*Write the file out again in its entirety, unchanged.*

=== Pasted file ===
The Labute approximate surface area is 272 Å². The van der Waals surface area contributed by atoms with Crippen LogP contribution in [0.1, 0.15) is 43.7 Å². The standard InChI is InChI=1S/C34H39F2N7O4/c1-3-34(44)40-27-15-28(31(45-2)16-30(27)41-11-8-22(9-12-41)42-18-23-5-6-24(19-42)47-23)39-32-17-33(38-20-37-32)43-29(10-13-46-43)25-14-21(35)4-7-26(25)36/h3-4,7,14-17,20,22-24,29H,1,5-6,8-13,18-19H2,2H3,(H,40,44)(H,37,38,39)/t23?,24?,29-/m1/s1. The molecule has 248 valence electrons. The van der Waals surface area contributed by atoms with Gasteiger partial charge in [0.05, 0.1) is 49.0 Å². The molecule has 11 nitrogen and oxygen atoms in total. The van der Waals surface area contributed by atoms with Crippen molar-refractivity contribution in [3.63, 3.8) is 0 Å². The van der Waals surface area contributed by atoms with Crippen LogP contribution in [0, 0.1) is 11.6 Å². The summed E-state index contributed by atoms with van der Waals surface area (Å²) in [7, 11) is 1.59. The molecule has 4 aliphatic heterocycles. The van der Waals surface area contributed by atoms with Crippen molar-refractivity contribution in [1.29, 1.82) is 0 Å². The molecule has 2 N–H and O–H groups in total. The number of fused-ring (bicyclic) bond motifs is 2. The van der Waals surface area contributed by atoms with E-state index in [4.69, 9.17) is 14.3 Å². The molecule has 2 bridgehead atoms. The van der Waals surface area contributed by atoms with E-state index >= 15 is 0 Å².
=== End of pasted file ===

The Labute approximate surface area is 272 Å². The van der Waals surface area contributed by atoms with Crippen LogP contribution in [0.1, 0.15) is 43.7 Å². The standard InChI is InChI=1S/C34H39F2N7O4/c1-3-34(44)40-27-15-28(31(45-2)16-30(27)41-11-8-22(9-12-41)42-18-23-5-6-24(19-42)47-23)39-32-17-33(38-20-37-32)43-29(10-13-46-43)25-14-21(35)4-7-26(25)36/h3-4,7,14-17,20,22-24,29H,1,5-6,8-13,18-19H2,2H3,(H,40,44)(H,37,38,39)/t23?,24?,29-/m1/s1. The molecule has 248 valence electrons. The van der Waals surface area contributed by atoms with Gasteiger partial charge in [0.05, 0.1) is 49.0 Å². The molecule has 11 nitrogen and oxygen atoms in total. The van der Waals surface area contributed by atoms with Crippen molar-refractivity contribution in [3.63, 3.8) is 0 Å². The van der Waals surface area contributed by atoms with Crippen LogP contribution in [0, 0.1) is 11.6 Å². The summed E-state index contributed by atoms with van der Waals surface area (Å²) in [7, 11) is 1.59. The molecule has 4 aliphatic heterocycles. The van der Waals surface area contributed by atoms with Crippen molar-refractivity contribution in [1.29, 1.82) is 0 Å². The molecule has 2 N–H and O–H groups in total. The number of fused-ring (bicyclic) bond motifs is 2. The van der Waals surface area contributed by atoms with E-state index in [4.69, 9.17) is 14.3 Å². The molecule has 2 bridgehead atoms. The van der Waals surface area contributed by atoms with E-state index >= 15 is 0 Å².